This course provides a broad overview of the comparative politics subfield by focusing on important substantive questions about political systems in the Mediterranean. The course is organized around three questions. First, how can we account for the differences between autocracies and democracies? Second, what different institutional forms does democratic government take? Third, which factors have an impact on consolidating democratic institutions in countries where a regime transition is under way. Particular attention will be paid to the cases of France, Italy, Spain, Greece, Turkey, Egypt, Israel, Libya and Tunisia. The course aims at developing knowledge about contemporary government and politics in a comparative perspective. Students are expected to comprehend the factors influencing the shaping and functioning of political institutions that constitute democratic and non-democratic regimes. On these grounds, a considerable part of the bibliography consists in studies in the field of Political Science, but other social science studies are important as well (sociology, economics, culture). Students are expected to grasp the significance of political institutions and relevant developments on the economy and society at large and, conversely, to assess the impact of economic conditions and societal features on the process of democratization.

The Arab Spring and civil society in the Mediterranean

The Arab Spring is a complex phenomenon of socio-political uprisings, which seem to re-shape politics and society in the Greater Middle East region.  During these uprisings new social forces, new media and new discourses came to the center of political struggles, challenging obsolete but powerful nexuses comprised of corrupt and autocratic government and business elites, omnipotent security services, and extensive clientelistic networks. The uprisings should also be connected to major geopolitical changes in the region, particularly after 2003 as well as to the region’s integration to globalization processes after 1990.

However, the Arab Spring phenomenon is far from uniform and all encompassing. Nearly none of the Arab monarchies has been affected seriously by the uprisings. The outcomes also differ enormously from country to country. They range from relatively smooth transition, to autocratic “restoration” and to bloody ethno-religious conflict. Political Islam also played a pivotal role in these outcomes either in its rather moderate form of Ennahda Movement in Tunisia or in the extremist form of ISIS in Syria and Iraq. In this new Middle East, notions of state religion and society are to be re-designed.

Energy and natural resources in the Mediterranean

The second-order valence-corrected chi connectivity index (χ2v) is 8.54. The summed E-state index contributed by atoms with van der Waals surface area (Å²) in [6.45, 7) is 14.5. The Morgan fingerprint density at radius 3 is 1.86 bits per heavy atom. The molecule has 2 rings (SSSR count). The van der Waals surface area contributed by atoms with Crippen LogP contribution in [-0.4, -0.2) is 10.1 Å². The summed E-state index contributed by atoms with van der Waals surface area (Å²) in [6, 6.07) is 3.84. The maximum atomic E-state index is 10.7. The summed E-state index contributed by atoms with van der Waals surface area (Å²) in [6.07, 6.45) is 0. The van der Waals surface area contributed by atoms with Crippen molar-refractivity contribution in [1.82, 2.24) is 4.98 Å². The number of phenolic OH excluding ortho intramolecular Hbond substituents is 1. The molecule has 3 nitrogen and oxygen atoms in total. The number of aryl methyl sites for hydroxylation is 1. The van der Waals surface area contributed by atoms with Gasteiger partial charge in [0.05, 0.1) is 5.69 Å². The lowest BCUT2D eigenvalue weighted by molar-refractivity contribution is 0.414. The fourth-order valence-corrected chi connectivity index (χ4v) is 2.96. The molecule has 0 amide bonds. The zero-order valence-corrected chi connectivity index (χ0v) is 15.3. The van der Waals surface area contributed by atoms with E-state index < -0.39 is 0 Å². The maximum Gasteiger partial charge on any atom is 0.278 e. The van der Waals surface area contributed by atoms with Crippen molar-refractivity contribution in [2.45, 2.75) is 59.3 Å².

This course explores the interactions among geopolitics, economics and environmental issues, related to energy and natural resources in the Mediterranean region. Firstly it assesses basic concepts of energy (definitions, energy balance, energy flow diagram, environmental security, energy supply and demand). The course focuses on recent developments in the broader Eastern Mediterranean, providing insights on the politics on pipeline diplomacy and energy security. It also examines how the European Energy Policy, towards tackling energy security, energy cost reduction and how its energy  strategy is affected by the energy politics and economics in the Mediterranean. The course aims first, to provide students with the background for understanding issues related to the role of power in international politics and the formulation of foreign policy, energy security and the interaction energy planning with the geopolitical balance, second at the understanding of the multi-disciplinary aspects of energy and natural resources, with special focus on the Mediterranean region and third  at  exploring how different policies at national and regional level can lead to energy exploitation, providing benefits on the regional economies  with a long-term perspective not to put a burden on the environment and the new generations.

The EU in the Mediterranean

The course examines the European Union (EU) as a suis generis international actor and discusses the evolution of the EU approach to the southern Mediterranean countries during the last two decades. It analyses the EU efforts to articulate an overarching policy towards the region and build institutional ties with the states in question through a series of initiatives, namely, the Euro-Mediterranean Partnership (EMP), the European Neighbourhood Policy (ENP) and the Union for the Mediterranean (UfM). The course also elaborates on the political economy of the Euro-Mediterranean relations and assesses the EU attempts to promote stability, security and democracy in its southern neighbourhood.